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[SDS] Systems thinking

[Reading Time: 2m 18s]

I was chatting with my friend Jason the other day on his podcast to continue our pain v. gain discussion thread. I won’t rehash the discussion here, but you can read my thoughts on it in this article from last week. During the podcast episode (which isn’t out quite yet), he asked about my background. I talked about how I got a grad degree in environmental science, with the specific goal of going into consulting. I know, it’s what every 3-year-old wants to be when they grow up.

I talked about running biz dev and marketing for a consulting firm. About how I ran my own marketing firm, and eventually transitioned to sales. How I’ve worked directly with hundreds of business owners. He was curious what it all had in common.

I got to talking about my obsession with systems. In grad school, I studied environmental science and management. If you look at a sufficiently big system – say, the climate of the planet – systems thinking becomes the only way to possibly understand how it all works. At risk of sounding overly simplistic, the planet has a few major components: the surface area of Earth, the land and water masses, the sun adding energy, the atmosphere, and of course animal activity (most of all human activity). Within the atmosphere things get a bit more complicated: ice reflects light, water absorbs heat, moisture is cycled through phases of solid, gas, and liquid, the amount and density of ice, and on. Even with all the complication we can add to climate models, they’re still models: incomplete pictures of what’s actually happen.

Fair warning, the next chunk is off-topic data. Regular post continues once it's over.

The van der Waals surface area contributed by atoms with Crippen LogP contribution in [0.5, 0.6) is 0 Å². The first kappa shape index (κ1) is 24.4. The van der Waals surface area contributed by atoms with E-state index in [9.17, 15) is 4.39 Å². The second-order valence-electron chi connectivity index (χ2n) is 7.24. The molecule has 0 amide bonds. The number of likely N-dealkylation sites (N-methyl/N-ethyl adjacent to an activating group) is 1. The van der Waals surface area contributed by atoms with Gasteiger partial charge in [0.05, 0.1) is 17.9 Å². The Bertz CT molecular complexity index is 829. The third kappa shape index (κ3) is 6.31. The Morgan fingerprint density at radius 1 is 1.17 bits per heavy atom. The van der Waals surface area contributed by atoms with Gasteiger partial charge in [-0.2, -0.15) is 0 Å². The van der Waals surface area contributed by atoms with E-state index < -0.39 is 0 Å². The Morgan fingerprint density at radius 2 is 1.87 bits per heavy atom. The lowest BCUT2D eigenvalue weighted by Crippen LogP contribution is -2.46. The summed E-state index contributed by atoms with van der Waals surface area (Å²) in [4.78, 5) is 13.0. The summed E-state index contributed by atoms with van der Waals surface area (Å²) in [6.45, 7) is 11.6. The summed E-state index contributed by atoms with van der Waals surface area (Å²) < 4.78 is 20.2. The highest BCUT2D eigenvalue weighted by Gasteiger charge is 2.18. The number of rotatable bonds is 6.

Since that conversation, I’ve been embracing my secret obsession with systems thinking. It’s how I think about almost everything in my life – it’s just how my brain works.

But there’s something valuable in there for sales: it too is a system. Luckily for us, it’s a relatively simple system. And when done right, your sales system should increase trust, decrease risk, and facilitate a faster, more informed decision for your client.

Ultimately one of the greatest variables in the sales process is your client. You can’t control what they do, only influence it. So focusing on what you do is the only logical approach to sales improvement.

I’m not prepared to model the entire system that leads to buying decisions but I can model for you the basic sales process that works for most professional services sales, and accounts for all parts of the total system at play.

It goes like this:

Now it may not look like much, but there’s a whole lot going on in each of the different sections. Just know this: anytime you sell, you’re participating in a system. Understanding that system, and the control you have to influence the outcome, is the best way to improve your selling.

As an example, each step within the system is designed to give you clarity, and make a yes or no decision about whether you want to move forward to the next step. You should prompt your client to do the same.

This alone will have a dramatic effect on your sales outcomes.

I’ll leave you with this single thought: you can be a single variable in the system, or create the system and have much more control over the outcomes. Which would you rather?